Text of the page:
Wikipedia talk:Manual of Style (dates and numbers)/Archive 41

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Conversions

Manual clearly reads conversions should generally not be removed. Could please someone explain why they should be added? --tasc 17:36, 20 March 2006 (UTC)

Conversions can be helpful to English-speakers not from the same region as the author(s) of an article. For example, Oakland Cemetery located in Atlanta, GA, USA encompasses about 88 acres (common US land area measurement). Someone in the UK might have little concept of what an acre is, so out of consideration for them, the 88 acre figure is also given parenthetically as 35.6 hectares. -- uberpenguin 17:53, 20 March 2006 (UTC)
They should be added because not everyone is familiar with the metric system or vise versa. If an article is written in the metric/SI system only this leaves out a great number of people who do not use the metric system. The reverse is also true if an article is written in U.S. customary measurements. What it barrels down to is that many people do not know what a kilometre is or what mile is. So why add conversions:
  • If this was to come down to just the simple numbers— more English speaking people use or prefer English system of measurements. This is based on the fact that the USA has 67.2% of world's Anglophones. Now add to that the Canadians (who I know many) and British who do not like using the metric system and that's a lot of people. Of course the argument for having both systems would fail in Wikipedia for any other language, but not in the English edition of Wikipedia. This is why an article can not have just the English system or just the metric system—both must be present to help make Wikipedia universal. MJCdetroit 18:13, 20 March 2006 (UTC)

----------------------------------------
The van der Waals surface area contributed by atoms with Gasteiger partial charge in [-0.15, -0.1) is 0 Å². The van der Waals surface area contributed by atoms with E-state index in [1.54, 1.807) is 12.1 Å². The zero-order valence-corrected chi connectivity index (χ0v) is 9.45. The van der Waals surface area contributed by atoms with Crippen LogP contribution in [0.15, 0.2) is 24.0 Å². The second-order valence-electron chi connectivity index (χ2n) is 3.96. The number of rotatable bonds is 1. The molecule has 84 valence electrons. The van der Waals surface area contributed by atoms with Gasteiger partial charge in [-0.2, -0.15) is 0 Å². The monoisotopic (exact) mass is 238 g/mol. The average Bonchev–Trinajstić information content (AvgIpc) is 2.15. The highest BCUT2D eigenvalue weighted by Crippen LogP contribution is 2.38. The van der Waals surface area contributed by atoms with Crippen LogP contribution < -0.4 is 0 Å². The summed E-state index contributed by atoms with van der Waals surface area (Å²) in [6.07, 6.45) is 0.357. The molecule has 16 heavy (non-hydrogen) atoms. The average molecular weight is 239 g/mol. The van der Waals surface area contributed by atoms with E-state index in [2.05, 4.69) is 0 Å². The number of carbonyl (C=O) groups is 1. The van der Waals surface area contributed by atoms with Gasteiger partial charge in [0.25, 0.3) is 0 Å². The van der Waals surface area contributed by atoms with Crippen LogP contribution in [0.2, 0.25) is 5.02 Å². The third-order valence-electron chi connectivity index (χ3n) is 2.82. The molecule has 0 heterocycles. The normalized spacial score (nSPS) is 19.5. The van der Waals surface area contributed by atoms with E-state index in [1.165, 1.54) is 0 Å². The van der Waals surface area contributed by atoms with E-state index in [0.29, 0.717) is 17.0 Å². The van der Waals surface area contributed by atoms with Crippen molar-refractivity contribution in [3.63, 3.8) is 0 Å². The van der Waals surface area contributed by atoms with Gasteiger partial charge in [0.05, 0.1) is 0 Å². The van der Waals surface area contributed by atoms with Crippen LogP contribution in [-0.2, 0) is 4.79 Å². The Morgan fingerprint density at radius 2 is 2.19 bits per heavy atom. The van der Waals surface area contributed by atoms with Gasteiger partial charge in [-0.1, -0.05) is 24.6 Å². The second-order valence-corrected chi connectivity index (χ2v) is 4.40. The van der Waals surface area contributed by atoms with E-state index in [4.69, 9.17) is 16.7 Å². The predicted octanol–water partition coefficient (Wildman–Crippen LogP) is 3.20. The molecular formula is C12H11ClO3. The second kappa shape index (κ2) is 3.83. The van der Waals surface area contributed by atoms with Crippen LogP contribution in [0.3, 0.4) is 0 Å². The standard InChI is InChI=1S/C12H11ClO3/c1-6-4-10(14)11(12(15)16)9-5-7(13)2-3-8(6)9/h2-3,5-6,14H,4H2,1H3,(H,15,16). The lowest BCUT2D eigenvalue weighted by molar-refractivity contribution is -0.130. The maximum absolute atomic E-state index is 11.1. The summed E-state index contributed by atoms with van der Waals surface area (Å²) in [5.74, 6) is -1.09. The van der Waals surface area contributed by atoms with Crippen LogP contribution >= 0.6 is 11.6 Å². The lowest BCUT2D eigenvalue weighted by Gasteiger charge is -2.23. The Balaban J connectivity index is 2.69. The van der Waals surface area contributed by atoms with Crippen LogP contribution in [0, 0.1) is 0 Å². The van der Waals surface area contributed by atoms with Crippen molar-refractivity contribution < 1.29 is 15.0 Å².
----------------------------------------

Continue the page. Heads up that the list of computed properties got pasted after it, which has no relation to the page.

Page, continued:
it doesn't make wp universal it does make it ridiculous. Why not include some other wierd units? you know may be someone fill oneself better in those units and not in metric ones. --tasc 18:29, 20 March 2006 (UTC)

And everyone please, i'm not saying that they're not helpful. I completely agree with this manual. I'm just asking why they should be added? --tasc 18:40, 20 March 2006 (UTC)

To make the article more universally accessible to most English speakers. -- uberpenguin 18:42, 20 March 2006 (UTC)
To most English speakers. Could you please give a reference to some research or whatever that majority of English speakers do use non-SI units. --tasc 18:52, 20 March 2006 (UTC)
It's just common sense—but I'll walk you through it. The United States does not use the metric system (contrary to any laws that may be on the books). People in the U.S. are accustom to the English measurement system—miles, feet, acres, gallons, et cetria. According to Wikipedia's article on the English lanuage, the USA accounts for 67.2% of all English speaking people. Therefore, 67.2% of the readers of the English Wikipedia do not use the metric system (SI). Keep in mind that this (67.2%) is just the United States. There are plenty of people in Canada and the United Kingdom that do not think 'metric' and are not fond of the idea of being forced to switch to it (even in a limited role). That being said, it easy to see why there would be a need for adding English measurements to articles that lack them and metric measurements to pages that have only English units. Besides tasc, you are a native Russian speaker, you probably have never used anything except SI units (unless you came to America). Therefore, the idea of two systems of measurement must very difficult for you to understand. Perhaps, Wikipedia in Russian is best suited for you. MJCdetroit 19:33, 20 March 2006 (UTC)
according to that article USA accounts for 67-70 % of native English speaker. Anyway, I'm not saying that non-metric units are useless. The only thing i wanted to point out is that your edits should not be justified by this guideline; your edits are confusing for majority of users, they don't suit to those templates you're adding them. Some of the them seem to me plainly useless. Please, refrain from personal attacks. I prefer decide by my own what to read, and how to contribute. Thanks, --tasc 21:03, 20 March 2006 (UTC)